- Open a command prompt window, navigate to the build directory (in this example on Windows, we have used C:\Build) and install the IBM Containers Cloud Foundry plugin:
- Next, you need to log in to Bluemix. The -u parameter should be set to your IBM ID, and the -o parameter should be set to your organisation name (typically this will be the same value). ¬†The -s parameter is the name of the space which you defined in step 1:
- Now log in to the IBM Containers Service. ¬†Don’t be concerned by the message about the local Docker daemon not running. ¬†By default at this point the docker command will expect a local daemon (hence the warning shown above), so we need to point to the containers service as the Docker host. To fix this, you need to set some environment variables to direct to the cloud: DOCKER_HOST, DOCKER_CERT_PATH and DOCKER_TLS_VERIFY. The path on your system may be different (you should be able to refer to the responses to your cf ic login command for help with this) but the values required on your system should look a bit like this:
- You can now build the image. ¬†The command below creates an image named and tagged using the -t parameter. ¬†The period character at the end of the command directs the docker build to the current directory in order to locate the Docker file.¬†The process of building the image should take about 5 minutes to complete, so now might be a good time to grab a quick cup of tea!Once the build process completes, you should be able to list the docker images and the one you have just built and tagged should be included:
- You should now be able to return to your web browser and see the docker image which you have built (named iibdemo) in the Catalog view:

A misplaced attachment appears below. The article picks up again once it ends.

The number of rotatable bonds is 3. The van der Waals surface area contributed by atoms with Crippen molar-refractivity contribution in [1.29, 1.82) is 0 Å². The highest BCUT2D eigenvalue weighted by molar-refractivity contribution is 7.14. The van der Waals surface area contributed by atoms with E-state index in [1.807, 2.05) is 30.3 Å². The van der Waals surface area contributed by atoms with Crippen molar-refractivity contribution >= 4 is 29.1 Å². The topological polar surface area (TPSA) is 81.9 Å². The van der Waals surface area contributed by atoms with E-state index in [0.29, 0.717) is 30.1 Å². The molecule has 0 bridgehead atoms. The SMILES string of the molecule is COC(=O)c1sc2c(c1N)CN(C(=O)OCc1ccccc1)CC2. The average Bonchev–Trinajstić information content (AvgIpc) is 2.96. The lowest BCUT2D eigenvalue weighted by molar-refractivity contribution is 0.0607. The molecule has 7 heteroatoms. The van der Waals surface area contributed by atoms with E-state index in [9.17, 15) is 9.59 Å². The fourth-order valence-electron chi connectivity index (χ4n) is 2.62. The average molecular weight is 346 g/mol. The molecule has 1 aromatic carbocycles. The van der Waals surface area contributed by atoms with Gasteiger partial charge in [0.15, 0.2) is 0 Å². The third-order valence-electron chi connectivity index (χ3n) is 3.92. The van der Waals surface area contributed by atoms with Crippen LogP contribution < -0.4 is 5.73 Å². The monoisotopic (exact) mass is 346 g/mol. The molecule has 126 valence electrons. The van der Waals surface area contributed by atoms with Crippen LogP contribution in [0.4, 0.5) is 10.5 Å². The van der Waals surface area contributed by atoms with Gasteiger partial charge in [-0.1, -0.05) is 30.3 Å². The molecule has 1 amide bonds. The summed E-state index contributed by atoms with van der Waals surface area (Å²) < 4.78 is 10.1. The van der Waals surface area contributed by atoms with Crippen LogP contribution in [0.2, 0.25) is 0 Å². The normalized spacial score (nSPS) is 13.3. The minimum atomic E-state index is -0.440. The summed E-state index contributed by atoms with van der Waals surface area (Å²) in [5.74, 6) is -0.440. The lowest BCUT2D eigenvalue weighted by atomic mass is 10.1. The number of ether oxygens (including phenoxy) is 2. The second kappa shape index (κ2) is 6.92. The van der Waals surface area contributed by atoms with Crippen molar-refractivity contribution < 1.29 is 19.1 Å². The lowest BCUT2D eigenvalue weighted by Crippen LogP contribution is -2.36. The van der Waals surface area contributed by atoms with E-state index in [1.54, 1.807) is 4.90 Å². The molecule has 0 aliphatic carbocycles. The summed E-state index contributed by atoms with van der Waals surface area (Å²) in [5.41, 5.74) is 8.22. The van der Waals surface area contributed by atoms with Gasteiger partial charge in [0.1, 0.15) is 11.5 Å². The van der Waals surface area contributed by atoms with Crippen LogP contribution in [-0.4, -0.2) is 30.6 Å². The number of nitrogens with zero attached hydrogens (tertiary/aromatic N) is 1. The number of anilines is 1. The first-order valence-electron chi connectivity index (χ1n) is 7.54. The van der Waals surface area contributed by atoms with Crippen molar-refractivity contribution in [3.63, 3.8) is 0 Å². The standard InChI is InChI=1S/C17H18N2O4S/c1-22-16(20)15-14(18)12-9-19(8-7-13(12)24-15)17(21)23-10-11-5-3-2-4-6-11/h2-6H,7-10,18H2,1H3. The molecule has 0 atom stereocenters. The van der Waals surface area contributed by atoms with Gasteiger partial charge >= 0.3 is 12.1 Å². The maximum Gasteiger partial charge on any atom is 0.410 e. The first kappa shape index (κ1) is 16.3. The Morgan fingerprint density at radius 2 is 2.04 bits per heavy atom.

- Click on iibdemo and you can then use the image to start up a container. Choose a container name, select a size for the container and choose to Request and Bind a Public IP address for the container when it starts up. ¬†You will also need to expand the Advanced Options and set an Environment variable named LICENSE to the value “accept”. ¬†This manual step is an acknowledgement that you accept the terms of the IIB Developer edition license. ¬†If you don’t set this variable then the container will not start. ¬†Finally hit the CREATE button in the bottom right corner of the view:
- After a short wait, you should be shown a view of the running container:
- A node named IIBV10NODE should have been created for you within the container, so you should now be able to point your web browser at the IIB Web UI. ¬†IIBV10NODE should be listening on port 9080, so construct the URL based on this port and the Public IP address which was assigned to the container. ¬†In this example, this would be http://188.8.131.52:9080. ¬†The picture below shows the IIB Web UI successfully connected:
This concludes our very brief exploration of how to get IBM Integration Bus up and running inside Docker using the IBM Container service on Bluemix.[I’d like to thank Ashley Fernandez from the IBM Australia team for his joint collaboration on constructing this post!]